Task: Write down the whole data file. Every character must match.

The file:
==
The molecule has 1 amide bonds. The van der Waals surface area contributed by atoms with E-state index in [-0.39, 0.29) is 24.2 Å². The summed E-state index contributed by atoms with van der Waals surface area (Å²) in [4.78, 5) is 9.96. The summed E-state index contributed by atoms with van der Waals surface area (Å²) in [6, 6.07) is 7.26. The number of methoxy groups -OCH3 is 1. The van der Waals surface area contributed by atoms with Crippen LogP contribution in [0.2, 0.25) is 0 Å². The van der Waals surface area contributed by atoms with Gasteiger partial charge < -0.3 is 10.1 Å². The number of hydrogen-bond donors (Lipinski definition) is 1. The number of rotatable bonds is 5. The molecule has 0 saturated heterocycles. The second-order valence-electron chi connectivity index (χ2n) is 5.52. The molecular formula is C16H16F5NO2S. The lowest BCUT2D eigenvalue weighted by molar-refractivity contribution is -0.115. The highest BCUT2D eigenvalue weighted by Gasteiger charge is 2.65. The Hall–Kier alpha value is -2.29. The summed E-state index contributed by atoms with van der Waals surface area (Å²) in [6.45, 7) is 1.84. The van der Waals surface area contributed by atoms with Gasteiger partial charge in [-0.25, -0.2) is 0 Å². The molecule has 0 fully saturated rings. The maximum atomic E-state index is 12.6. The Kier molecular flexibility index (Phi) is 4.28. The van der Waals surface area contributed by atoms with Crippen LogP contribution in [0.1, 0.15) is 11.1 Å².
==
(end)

The molecule has 1 amide bonds. The van der Waals surface area contributed by atoms with E-state index in [-0.39, 0.29) is 24.2 Å². The summed E-state index contributed by atoms with van der Waals surface area (Å²) in [4.78, 5) is 9.96. The summed E-state index contributed by atoms with van der Waals surface area (Å²) in [6, 6.07) is 7.26. The number of methoxy groups -OCH3 is 1. The van der Waals surface area contributed by atoms with Crippen LogP contribution in [0.2, 0.25) is 0 Å². The van der Waals surface area contributed by atoms with Gasteiger partial charge < -0.3 is 10.1 Å². The number of hydrogen-bond donors (Lipinski definition) is 1. The number of rotatable bonds is 5. The molecule has 0 saturated heterocycles. The second-order valence-electron chi connectivity index (χ2n) is 5.52. The molecular formula is C16H16F5NO2S. The lowest BCUT2D eigenvalue weighted by molar-refractivity contribution is -0.115. The highest BCUT2D eigenvalue weighted by Gasteiger charge is 2.65. The Hall–Kier alpha value is -2.29. The summed E-state index contributed by atoms with van der Waals surface area (Å²) in [6.45, 7) is 1.84. The van der Waals surface area contributed by atoms with Gasteiger partial charge in [-0.25, -0.2) is 0 Å². The molecule has 0 fully saturated rings. The maximum atomic E-state index is 12.6. The Kier molecular flexibility index (Phi) is 4.28. The van der Waals surface area contributed by atoms with Crippen LogP contribution in [0.1, 0.15) is 11.1 Å².